Let’s play “word association.” When I say snow, what comes to your mind? After a week of school closings and delays many of you may be thinking cabin fever and hassle. Our daughter Ginny works for the airlines and associates snow with canceled flights and urgent calls, as well as fun driving with 4-wheel drive! Tonight my uncle who lives in the DC area, where snow is falling as I write, remarked he likes the snow because it makes everything look so clean. Actually his perspective is biblical. “Come now, let us reason together,” says the Lord. “Though your sins are like scarlet, they shall be as white as snow; though they are red as crimson, they shall be like wool.” Isaiah 1:18
From red to snow white; what a contrast! I still remember how yellow my white poodle, Pepper, looked after a rare snow dusting when I was growing up in Savannah. The same contrast happened with my son’s pet white duck, Jordan. White feathers and fur look dirty yellow next to new snow.
When was the last time you felt dirty? Not just physically dirty, but dirty inside. Being exposed to yuck in others lives can leave us feeling dirty. This week Karl Rove said just hearing the unfolding sordid details of John Edward’s escapades made him feel like he needed a bath. Our own thoughts, renegade desires, actions or words can leave us feeling contaminated. They also contaminate others. Victims of abuse often feel soiled and shameful.
Sometimes we can’t pinpoint the source. We just feel yucky. Like sticky spider webs, invisible threads of guilt, regret and condemnation attach themselves to us making it difficult to engage and focus on the people and tasks at hand.
1 John 1:9 has been dubbed the Christian’s bar of soap. Look at the context with me. “This is the message we have heard from Him and declare to you: God is light; in Him there is no darkness at all. If we claim to have fellowship with Him yet walk in the darkness, we lie and do not live by the truth. But if we walk in the light, as He is in the light, we have fellowship with one another, and the blood of Jesus, His Son, purifies us from all sin. If we claim to be without sin, we deceive ourselves and the truth is not in us. If we confess our sins, He is faithful and just and will forgive us our sins and purify us from all unrighteousness. If we claim we have not sinned, we make Him out to be a liar and His word has no place in our lives.” (1 John 1:5-10)
Those who belong to Jesus have been bathed in His blood. When we by faith accepted the death, burial and resurrection of Jesus for our sins, we were identified with what He accomplished. As our representative, what He accomplished applied to us, just as I reap the benefits of what our American forefathers accomplished, even though I wasn’t even born in 1776.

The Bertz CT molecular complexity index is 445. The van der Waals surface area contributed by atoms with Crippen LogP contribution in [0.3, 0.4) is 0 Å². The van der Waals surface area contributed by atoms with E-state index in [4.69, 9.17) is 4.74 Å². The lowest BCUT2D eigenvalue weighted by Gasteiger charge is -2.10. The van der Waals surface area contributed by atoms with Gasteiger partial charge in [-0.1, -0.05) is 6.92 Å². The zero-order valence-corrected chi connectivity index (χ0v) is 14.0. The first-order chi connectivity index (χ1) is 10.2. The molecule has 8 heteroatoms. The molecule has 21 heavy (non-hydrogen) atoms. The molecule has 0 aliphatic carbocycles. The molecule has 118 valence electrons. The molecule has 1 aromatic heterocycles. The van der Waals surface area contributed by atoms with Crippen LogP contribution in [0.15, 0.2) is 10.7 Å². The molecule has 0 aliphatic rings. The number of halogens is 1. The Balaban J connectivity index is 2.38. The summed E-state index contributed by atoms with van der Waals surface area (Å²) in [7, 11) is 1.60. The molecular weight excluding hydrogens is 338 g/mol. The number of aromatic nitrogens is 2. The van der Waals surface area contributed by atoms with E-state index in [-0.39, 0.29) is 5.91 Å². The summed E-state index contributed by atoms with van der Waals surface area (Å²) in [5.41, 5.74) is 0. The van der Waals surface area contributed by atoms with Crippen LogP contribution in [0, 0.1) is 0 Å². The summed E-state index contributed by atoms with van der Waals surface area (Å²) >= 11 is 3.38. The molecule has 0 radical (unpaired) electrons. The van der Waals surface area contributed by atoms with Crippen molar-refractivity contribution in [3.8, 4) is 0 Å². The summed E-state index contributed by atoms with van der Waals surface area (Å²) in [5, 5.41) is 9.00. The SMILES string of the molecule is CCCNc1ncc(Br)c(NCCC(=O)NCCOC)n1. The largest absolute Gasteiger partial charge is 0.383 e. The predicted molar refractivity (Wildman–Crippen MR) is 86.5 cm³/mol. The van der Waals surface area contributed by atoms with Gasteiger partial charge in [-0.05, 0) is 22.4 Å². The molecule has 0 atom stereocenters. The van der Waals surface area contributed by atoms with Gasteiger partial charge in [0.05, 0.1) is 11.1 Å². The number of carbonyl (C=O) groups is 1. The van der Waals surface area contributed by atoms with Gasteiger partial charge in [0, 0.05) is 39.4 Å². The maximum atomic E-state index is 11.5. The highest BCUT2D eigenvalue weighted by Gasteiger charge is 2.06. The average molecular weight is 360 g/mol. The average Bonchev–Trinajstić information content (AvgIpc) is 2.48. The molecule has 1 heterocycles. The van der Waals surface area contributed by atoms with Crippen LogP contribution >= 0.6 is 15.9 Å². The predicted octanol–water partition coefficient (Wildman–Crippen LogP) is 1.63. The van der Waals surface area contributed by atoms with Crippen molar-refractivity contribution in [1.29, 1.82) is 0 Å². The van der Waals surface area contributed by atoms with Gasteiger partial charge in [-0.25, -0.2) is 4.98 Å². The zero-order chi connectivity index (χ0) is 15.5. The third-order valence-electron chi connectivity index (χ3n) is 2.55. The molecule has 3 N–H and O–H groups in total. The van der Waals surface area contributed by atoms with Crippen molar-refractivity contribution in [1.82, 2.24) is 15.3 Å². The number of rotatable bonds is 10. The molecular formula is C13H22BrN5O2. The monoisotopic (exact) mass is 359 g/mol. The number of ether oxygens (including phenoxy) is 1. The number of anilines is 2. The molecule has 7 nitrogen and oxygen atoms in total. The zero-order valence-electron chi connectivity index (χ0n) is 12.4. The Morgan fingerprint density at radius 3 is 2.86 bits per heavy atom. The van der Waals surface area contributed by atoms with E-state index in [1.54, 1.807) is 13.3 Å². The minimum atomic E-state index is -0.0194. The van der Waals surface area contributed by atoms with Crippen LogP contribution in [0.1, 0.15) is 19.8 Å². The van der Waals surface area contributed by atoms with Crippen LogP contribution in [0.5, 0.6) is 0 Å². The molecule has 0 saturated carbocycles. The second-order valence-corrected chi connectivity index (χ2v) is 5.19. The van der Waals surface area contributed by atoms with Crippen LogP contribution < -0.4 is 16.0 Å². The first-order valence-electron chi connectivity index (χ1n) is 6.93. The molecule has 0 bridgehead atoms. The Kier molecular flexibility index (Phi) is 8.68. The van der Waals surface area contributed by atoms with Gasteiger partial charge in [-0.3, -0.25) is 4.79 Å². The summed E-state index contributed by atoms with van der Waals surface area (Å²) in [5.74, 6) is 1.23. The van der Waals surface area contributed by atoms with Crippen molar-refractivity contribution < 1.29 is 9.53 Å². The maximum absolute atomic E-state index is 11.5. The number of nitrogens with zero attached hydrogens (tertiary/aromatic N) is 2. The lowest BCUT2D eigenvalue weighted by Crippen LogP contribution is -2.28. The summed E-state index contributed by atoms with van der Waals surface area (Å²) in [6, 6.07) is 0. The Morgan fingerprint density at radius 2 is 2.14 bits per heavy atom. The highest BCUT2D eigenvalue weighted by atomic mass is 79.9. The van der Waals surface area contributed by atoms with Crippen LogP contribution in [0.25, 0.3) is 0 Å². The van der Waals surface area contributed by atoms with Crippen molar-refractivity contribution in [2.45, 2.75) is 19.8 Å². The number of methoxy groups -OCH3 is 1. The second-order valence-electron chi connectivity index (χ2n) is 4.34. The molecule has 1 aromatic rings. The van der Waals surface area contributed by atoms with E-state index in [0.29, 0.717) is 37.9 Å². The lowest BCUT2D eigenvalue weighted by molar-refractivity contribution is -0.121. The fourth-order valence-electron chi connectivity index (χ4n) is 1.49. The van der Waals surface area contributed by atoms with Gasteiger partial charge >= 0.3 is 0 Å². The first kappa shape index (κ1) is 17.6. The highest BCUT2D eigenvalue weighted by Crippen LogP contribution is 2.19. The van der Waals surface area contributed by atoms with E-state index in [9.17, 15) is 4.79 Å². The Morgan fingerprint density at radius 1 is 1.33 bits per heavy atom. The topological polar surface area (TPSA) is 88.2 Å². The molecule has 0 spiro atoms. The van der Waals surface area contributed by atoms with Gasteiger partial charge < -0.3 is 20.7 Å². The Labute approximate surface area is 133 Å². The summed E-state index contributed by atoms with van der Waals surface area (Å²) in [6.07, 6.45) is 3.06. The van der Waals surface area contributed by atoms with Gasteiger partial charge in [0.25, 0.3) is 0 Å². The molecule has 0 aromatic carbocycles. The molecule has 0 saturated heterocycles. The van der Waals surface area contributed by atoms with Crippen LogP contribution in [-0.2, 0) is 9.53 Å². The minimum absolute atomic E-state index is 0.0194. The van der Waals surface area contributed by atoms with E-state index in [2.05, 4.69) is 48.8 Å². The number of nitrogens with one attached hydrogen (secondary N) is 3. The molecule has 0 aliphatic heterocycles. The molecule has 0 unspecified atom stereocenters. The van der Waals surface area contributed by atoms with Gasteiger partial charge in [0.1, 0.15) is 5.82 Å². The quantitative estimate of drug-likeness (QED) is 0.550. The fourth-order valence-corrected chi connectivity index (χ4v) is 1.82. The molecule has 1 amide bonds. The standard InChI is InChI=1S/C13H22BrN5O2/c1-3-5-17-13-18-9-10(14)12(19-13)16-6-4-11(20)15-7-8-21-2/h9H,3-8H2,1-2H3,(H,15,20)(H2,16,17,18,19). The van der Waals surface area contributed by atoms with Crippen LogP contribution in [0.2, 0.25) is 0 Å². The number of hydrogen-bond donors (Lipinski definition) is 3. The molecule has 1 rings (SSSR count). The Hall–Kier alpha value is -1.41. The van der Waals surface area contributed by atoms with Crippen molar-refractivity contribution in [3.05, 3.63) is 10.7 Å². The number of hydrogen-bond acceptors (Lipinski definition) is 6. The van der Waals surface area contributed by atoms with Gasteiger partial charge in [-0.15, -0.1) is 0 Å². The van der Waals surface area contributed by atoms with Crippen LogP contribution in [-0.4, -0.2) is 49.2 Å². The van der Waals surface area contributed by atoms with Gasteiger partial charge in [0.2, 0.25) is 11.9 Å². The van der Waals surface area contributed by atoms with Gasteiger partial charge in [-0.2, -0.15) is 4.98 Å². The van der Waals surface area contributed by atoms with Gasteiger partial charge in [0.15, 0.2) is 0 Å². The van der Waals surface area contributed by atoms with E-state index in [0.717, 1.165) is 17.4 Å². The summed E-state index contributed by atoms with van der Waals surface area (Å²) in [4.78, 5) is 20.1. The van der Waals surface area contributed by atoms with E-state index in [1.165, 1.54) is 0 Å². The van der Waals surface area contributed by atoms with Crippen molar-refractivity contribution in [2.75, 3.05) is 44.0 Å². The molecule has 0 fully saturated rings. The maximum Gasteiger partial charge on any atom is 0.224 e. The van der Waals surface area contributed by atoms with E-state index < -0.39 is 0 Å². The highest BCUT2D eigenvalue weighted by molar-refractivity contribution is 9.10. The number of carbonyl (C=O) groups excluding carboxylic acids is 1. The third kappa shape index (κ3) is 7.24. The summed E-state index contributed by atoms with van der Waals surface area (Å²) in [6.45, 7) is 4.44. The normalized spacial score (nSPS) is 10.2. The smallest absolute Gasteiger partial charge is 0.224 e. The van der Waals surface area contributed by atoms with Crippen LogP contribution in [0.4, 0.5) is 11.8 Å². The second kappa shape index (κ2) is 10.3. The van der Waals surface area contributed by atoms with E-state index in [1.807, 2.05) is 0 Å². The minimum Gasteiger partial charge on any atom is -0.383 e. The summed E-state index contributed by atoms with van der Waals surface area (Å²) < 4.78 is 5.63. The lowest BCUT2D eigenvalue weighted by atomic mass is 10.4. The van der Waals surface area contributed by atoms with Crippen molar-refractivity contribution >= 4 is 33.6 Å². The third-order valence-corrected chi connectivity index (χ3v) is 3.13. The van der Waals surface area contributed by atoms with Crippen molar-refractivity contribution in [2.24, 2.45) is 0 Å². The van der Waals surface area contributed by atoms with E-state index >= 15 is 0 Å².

But even after a bath we can pick up grime as we tread in the world. In Biblical times, people would visit bath houses. But as they walked the dusty roads, their sandaled feet got dirty. That is why it was customary for someone to wash a guest’s feet.
As a Christian, my sin was covered by Christ’s blood at the cross. But I can still sin. When I do, I don’t need another bath, I need my feet washed.
To confess your sins means to agree with God, to say the same thing He says. What does He say? His Spirit points out when we blow it. But not everything. He understands the maturing process and that is why “the blood of Jesus, his Son, purifies us from all sin.” This continuous cleansing takes place as we walk in the light. But when He convicts us of our sin, He is pointing out something to turn away from, change our thinking about. To confess, we simply agree with Him. We agree that He is right, that particular attitude or action needs to go. We also concur that Jesus has taken care of it.
Confession is NOT begging for forgiveness. You have already been forgiven. Jesus is not going to die again for your sin. Confession is not promising you will never do it again. It is agreeing with God, aligning our values, thoughts, beliefs and behavior with His. It is saying, “You are right, I was wrong. Thank you for forgiving me. Thank you for cleansing me. Help me to walk in this new light I’ve been given.”
What if you do that and still feel dirty? We walk by faith. If you biblically confess your sins, then by definition you are agreeing that Jesus paid the price and you are clean.
A final note: I believe that when the Holy Spirit convicts us, He is specific. He points out something to confess; an action, attitude or belief etc. When I have a general vague feeling that something is wrong with me, that I’m damaged, but have nothing to turn away from, that is condemnation and comes from the world, the flesh or the devil. We can experience both. The solution is the same; agree with God on what He says is true about you.
The next time you see fresh snow, take a quiet moment to marvel. Christian, that is how your Father sees you. The red blood of Christ blotted out the red stain of sin and left you snow white.